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I have a system using 2 redundant point-to-point wireless links to access the internet, and I'm trying to find the fastest way to switch between them if one goes down.

We need to switch within 1 second, with a goal of 100mS.

CONFIGURATION

In the network diagram below:

Each "bridge" is a wireless radio. The radios themselves run ubuntu and have an ethernet interface and a wireless interface which are both added to a network bridge (using the "brctl" module).

Each router is a ubiquity edgerouter which includes a built-in switch.

In the current configuration, all the connections to router 2 are plugged into ports assigned to the built-in switch, meaning router 2 is currently only acting as a switch. All 4 bridges and both laptops are on the same LAN, getting IP addresses from the DHCP server running on router 1.

enter image description here

If both links are active at the same time, I get a network loop, which causes a broadcast storm.

What I've tried so far:

1) Enable spanning tree on the bridges, using the command "brctl stp dev on". Unfortunately, brctl only supports original STP, not RSTP, and this takes 45 seconds to respond to a link failure.

2) Replace router 2 with a switch that supports RSTP. This is an improvement, but still takes about 6 seconds to respond when a wireless link breaks.

What I plan to try next:

1) Adjust RSTP parameters on the switch. I'm not sure how much flexibility there is here, and whether there's any way to get close to the speed goal.

2) Try using OSPF routing. This makes things a bit more complicated since I can't just have everything on the same LAN, and I'm not sure how to set things up for this.

3) Some custom solution, possibly running on the radio linux kernels?

What's the best option for optimizing the switching time between these two links?

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    Extending layer-2 across something like that can be problematic. We live in a layer-3 world, and very few (mostly old or poorly implemented things) need to be on the same layer-2 network anymore. You could set this up as two separate routed links between the two routers and use OSPF, possibly with BFD, to switch quickly. The configuration is pretty simple to do that. I really do not see any advantage to layer-2 over layer-3 in your diagram, but I see plenty of downside to layer-2. – Ron Maupin Apr 15 at 18:13
  • Thanks. I'm sure the layer-3 setup isn't too complicated, but to a non-network-engineer like myself, there are a few sticking points which is why I haven't tried it yet (do I need DHCP servers on both routers? How about DNS servers for local host names? Does the second subnet need a statically assigned 3rd octet [192.168.???.0/24] or is that assigned via DHCP?) – Selvek Apr 15 at 19:32
  • You can use DHCP relay to do DHCP on multiple networks. DNS server can be anywhere, for example, many people use the Google 8.8.8.8, which is certainly not local. Octets are simply to make it easier for humans to read, and have nothing to do with addressing or DHCP. If you separate things by routers, you simply have two different networks with separate networks addresses. – Ron Maupin Apr 16 at 0:23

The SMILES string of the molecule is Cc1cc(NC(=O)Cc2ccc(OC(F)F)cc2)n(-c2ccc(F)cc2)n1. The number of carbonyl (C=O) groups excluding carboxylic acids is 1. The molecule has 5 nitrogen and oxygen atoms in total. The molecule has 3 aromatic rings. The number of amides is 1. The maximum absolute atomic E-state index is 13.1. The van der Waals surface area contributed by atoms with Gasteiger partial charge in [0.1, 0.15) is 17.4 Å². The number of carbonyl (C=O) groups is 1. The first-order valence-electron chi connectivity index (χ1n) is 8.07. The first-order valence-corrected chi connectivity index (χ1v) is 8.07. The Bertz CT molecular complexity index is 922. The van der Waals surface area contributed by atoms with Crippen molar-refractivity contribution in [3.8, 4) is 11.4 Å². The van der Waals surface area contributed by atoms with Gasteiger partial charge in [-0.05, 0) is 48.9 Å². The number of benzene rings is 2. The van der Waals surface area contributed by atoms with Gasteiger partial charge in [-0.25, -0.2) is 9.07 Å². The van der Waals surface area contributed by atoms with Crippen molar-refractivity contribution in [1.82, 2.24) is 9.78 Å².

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You're trying to detect a link failure by missing BPDUs but that takes at least two hello intervals.

The best option is to make the bridges drop their Ethernet link as soon as they detect carrier loss on the wireless side. Then, use RSTP on the router (apparently, there's a bridge group). RSTP can fail over in less than 1 ms on link failure, it all depends on the wireless bridges.

Alternatively, the drop-Ethernet-link-on-carrier-loss should also work very well with L2 link aggregation or L3 routed interfaces.

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  • "Dropping the ethernet link" is equivalent to physically unplugging one of the ethernet cables, right? Unfortunately, the 6 second time remains in the case of unplugging the ethernet cable from router 2 to [whichever radio RSTP is currently using]. Any idea why this isn't giving me the fast fail over? – Selvek Apr 15 at 19:25
  • With drop the Ethernet link I mean deactivate the port/NIC in software - yes, you can simulate that by unplugging. If the router isn't failing over to the other port immediately, RSTP isn't working correctly. If the Ubiquity can't do it right try a decent switch - it's always better to use a switch for a bridging job. – Zac67 Apr 15 at 20:34
  • The edgerouter doesn't support RSTP - all the RSTP tests I've done are with a UniFy switch, US-8, in its default configuration. Not sure why it's not acting right. – Selvek Apr 15 at 21:06
  • It's essential that the STP bridge has the failing port connected directly - not sure if you had that. – Zac67 Apr 16 at 5:19

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